Packers looking to avenge earlier loss

The divisional round features four great matchups, with the Packers rematch against the Eagles leading the way.

Updated: January 11, 2004, 8:53 AM ET
By John Clayton | ESPN.com

Editor's note: ESPN senior NFL writer John Clayton's "First ... And Goal" column takes you around the league with a look at the best game of the weekend followed by primers for the other three games.

First ...

  • Green Bay Packers at Philadelphia Eagles (Sunday, 4:45 p.m. ET, FOX): The Packers can't get the visions of their Nov. 10 loss at home to the Philadelphia Eagles out of their minds.

    Donovan McNabb
    Donovan McNabb led the Eagles past the Packers in Week 10.
    Sure, the Packers felt they outplayed the Eagles on a sloppy, cold, wet Monday night game. Ahman Green rushed for 192 yards, and until the end of the game the defense contained quarterback Donovan McNabb.

    But mistakes killed the Pack. Brett Favre had three fumbles fall from his hands. The Packers had six fumbles overall, losing two of them. McNabb hit Todd Pinkston with a 6-yard touchdown pass with 27 seconds left to win, 17-14.

    The Packers will have to try to get their revenge Sunday on the road. While the Eagles are the top seed in the NFC, they don't have that aura of dominance around them. For one, they are injured. Since that November game against the Packers, the Eagles lost their sparkplug on offense -- Brian Westbrook -- and their best coverage linebacker -- Carlos Emmons. The only plus is that they should have cornerbacks Bobby Taylor and Troy Vincent back together, something they didn't have in that November Monday night game.

    The two keys for the Eagles are McNabb and their run defense. McNabb bounced back from a horrible two-game start to finish as a Pro Bowler. Though his games may not be pretty, McNabb has done enough to win. With a completion percentage of 57.5 percent and just 16 touchdown passes, McNabb had a quarterback rating of only 79.6 (ninth in NFC and 16th in NFL).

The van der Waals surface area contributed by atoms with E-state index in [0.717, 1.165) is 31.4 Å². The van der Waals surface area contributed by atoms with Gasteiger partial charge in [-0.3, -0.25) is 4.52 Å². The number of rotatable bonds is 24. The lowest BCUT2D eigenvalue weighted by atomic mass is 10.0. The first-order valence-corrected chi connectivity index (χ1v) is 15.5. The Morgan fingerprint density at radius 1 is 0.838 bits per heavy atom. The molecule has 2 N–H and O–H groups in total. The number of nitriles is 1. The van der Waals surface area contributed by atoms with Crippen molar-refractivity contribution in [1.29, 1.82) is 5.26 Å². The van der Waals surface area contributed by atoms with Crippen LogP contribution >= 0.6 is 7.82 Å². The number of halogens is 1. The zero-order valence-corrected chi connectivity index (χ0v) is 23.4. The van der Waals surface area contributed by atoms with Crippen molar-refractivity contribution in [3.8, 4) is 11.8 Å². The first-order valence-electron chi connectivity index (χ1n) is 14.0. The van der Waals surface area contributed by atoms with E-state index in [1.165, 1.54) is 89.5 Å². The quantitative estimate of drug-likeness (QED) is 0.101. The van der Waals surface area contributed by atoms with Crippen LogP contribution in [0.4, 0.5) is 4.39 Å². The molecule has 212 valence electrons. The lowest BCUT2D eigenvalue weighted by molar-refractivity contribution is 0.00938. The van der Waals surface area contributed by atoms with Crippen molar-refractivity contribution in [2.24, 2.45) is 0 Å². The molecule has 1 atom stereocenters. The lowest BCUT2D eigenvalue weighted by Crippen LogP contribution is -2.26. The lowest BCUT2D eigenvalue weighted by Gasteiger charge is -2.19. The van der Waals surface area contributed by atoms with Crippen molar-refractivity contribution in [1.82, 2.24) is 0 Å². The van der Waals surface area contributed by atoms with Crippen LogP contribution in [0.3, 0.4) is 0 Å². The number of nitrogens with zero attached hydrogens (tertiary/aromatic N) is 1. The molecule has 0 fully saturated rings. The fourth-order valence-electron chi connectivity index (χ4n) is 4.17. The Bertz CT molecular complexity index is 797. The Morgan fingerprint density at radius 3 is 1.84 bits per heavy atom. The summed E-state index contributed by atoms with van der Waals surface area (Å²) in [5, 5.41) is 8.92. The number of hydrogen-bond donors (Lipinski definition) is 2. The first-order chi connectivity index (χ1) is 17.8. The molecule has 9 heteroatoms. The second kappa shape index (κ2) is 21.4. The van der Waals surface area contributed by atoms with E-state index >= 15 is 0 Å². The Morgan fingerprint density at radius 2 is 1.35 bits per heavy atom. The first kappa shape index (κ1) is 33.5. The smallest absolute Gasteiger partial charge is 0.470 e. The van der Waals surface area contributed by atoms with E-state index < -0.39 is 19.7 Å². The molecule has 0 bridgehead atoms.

All of this gives the Packers some confidence and some hope of pulling the upset on the road. Sure, the Packers fear McNabb and they should. It was McNabb who led the comeback at Lambeau in November. What they don't fear is the Eagles receiving corps.

    Packers cornerbacks Mike McKenzie and Al Harris, just came through a tough game against two receivers -- Darrell Jackson and Koren Robinson of the Seahawks -- who are more dangerous than the wide receivers on the Eagles. James Thrash and Pinkston are solid pass-catchers, but they don't have that big-play potentital.

    Meanwhile, the Packers enter the game on a roll. Favre has been a hot quarterback in December. As he did a year ago, wide receiver Javon Walker saved some of his best performances for the end of the season and the first game of the playoffs.

    But this matchup comes down to the Eagles run defense containing Green. Early season injuries to the Eagles defensive line left them vulnerable against the run. On the season the Eagles have given up 129.4 yards a game on the ground (No. 22 in NFL) and a ridiculously high 4.5 yard per carry average.

    Green finished with 1,883 yards and a 5.3 yard average, and if the Eagles copy the Seahawks game plan of rushing the safeties to the line on every play, Favre will send Green and fullback William Henderson into pass routes for short passes.